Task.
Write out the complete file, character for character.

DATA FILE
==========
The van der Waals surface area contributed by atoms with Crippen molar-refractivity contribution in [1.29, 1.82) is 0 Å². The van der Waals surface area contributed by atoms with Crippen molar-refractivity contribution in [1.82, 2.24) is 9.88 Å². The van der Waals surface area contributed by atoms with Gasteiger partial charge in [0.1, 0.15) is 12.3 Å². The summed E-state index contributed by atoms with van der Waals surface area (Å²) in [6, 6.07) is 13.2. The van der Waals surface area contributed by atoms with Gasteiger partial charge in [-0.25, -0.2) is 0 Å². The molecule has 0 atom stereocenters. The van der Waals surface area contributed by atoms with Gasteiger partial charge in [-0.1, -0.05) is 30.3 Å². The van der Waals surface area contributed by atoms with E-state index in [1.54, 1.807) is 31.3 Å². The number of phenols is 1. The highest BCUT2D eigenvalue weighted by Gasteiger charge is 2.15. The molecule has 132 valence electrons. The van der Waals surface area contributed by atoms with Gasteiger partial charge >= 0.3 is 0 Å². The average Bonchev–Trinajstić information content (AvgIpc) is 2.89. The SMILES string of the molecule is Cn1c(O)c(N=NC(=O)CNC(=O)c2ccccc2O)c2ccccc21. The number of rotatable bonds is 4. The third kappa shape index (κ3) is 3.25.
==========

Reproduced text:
The van der Waals surface area contributed by atoms with Crippen molar-refractivity contribution in [1.29, 1.82) is 0 Å². The van der Waals surface area contributed by atoms with Crippen molar-refractivity contribution in [1.82, 2.24) is 9.88 Å². The van der Waals surface area contributed by atoms with Gasteiger partial charge in [0.1, 0.15) is 12.3 Å². The summed E-state index contributed by atoms with van der Waals surface area (Å²) in [6, 6.07) is 13.2. The van der Waals surface area contributed by atoms with Gasteiger partial charge in [-0.25, -0.2) is 0 Å². The molecule has 0 atom stereocenters. The van der Waals surface area contributed by atoms with Gasteiger partial charge in [-0.1, -0.05) is 30.3 Å². The van der Waals surface area contributed by atoms with E-state index in [1.54, 1.807) is 31.3 Å². The number of phenols is 1. The highest BCUT2D eigenvalue weighted by Gasteiger charge is 2.15. The molecule has 132 valence electrons. The van der Waals surface area contributed by atoms with Gasteiger partial charge >= 0.3 is 0 Å². The average Bonchev–Trinajstić information content (AvgIpc) is 2.89. The SMILES string of the molecule is Cn1c(O)c(N=NC(=O)CNC(=O)c2ccccc2O)c2ccccc21. The number of rotatable bonds is 4. The third kappa shape index (κ3) is 3.25.